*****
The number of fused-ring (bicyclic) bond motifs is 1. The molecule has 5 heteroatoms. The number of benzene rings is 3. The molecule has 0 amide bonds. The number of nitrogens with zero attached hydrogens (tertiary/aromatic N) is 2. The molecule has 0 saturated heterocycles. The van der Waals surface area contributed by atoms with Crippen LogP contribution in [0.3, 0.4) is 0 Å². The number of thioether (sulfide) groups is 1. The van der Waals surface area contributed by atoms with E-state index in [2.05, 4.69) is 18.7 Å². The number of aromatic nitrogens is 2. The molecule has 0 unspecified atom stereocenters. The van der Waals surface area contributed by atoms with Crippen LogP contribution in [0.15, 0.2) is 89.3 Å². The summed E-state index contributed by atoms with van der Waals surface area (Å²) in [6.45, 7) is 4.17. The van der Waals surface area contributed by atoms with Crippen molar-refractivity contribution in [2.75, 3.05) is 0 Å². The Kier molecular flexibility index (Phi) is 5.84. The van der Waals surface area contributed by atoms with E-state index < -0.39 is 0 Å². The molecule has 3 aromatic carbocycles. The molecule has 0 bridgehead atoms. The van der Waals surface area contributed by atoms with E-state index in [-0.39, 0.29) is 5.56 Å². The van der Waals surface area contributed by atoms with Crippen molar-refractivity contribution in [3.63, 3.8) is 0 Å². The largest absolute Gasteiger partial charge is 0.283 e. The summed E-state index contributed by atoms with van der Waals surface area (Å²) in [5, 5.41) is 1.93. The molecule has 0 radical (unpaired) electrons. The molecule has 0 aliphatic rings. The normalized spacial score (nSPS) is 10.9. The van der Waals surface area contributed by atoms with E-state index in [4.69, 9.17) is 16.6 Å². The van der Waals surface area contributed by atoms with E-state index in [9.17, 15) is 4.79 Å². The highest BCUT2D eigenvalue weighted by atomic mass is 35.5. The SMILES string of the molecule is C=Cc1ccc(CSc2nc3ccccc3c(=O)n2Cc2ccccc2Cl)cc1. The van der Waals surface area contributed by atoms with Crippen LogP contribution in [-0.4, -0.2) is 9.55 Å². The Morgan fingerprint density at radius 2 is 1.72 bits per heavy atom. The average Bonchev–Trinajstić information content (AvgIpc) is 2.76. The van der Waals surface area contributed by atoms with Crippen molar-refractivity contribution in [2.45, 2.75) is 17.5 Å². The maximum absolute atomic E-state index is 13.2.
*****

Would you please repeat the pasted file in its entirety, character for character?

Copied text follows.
The number of fused-ring (bicyclic) bond motifs is 1. The molecule has 5 heteroatoms. The number of benzene rings is 3. The molecule has 0 amide bonds. The number of nitrogens with zero attached hydrogens (tertiary/aromatic N) is 2. The molecule has 0 saturated heterocycles. The van der Waals surface area contributed by atoms with Crippen LogP contribution in [0.3, 0.4) is 0 Å². The number of thioether (sulfide) groups is 1. The van der Waals surface area contributed by atoms with E-state index in [2.05, 4.69) is 18.7 Å². The number of aromatic nitrogens is 2. The molecule has 0 unspecified atom stereocenters. The van der Waals surface area contributed by atoms with Crippen LogP contribution in [0.15, 0.2) is 89.3 Å². The summed E-state index contributed by atoms with van der Waals surface area (Å²) in [6.45, 7) is 4.17. The van der Waals surface area contributed by atoms with Crippen molar-refractivity contribution in [2.75, 3.05) is 0 Å². The Kier molecular flexibility index (Phi) is 5.84. The van der Waals surface area contributed by atoms with E-state index < -0.39 is 0 Å². The molecule has 3 aromatic carbocycles. The molecule has 0 bridgehead atoms. The van der Waals surface area contributed by atoms with E-state index in [-0.39, 0.29) is 5.56 Å². The van der Waals surface area contributed by atoms with Crippen molar-refractivity contribution in [3.63, 3.8) is 0 Å². The largest absolute Gasteiger partial charge is 0.283 e. The summed E-state index contributed by atoms with van der Waals surface area (Å²) in [5, 5.41) is 1.93. The molecule has 0 radical (unpaired) electrons. The molecule has 0 aliphatic rings. The normalized spacial score (nSPS) is 10.9. The van der Waals surface area contributed by atoms with E-state index in [4.69, 9.17) is 16.6 Å². The van der Waals surface area contributed by atoms with E-state index in [9.17, 15) is 4.79 Å². The highest BCUT2D eigenvalue weighted by atomic mass is 35.5. The SMILES string of the molecule is C=Cc1ccc(CSc2nc3ccccc3c(=O)n2Cc2ccccc2Cl)cc1. The van der Waals surface area contributed by atoms with Crippen LogP contribution in [-0.4, -0.2) is 9.55 Å². The Morgan fingerprint density at radius 2 is 1.72 bits per heavy atom. The average Bonchev–Trinajstić information content (AvgIpc) is 2.76. The van der Waals surface area contributed by atoms with Crippen molar-refractivity contribution in [2.45, 2.75) is 17.5 Å². The maximum absolute atomic E-state index is 13.2.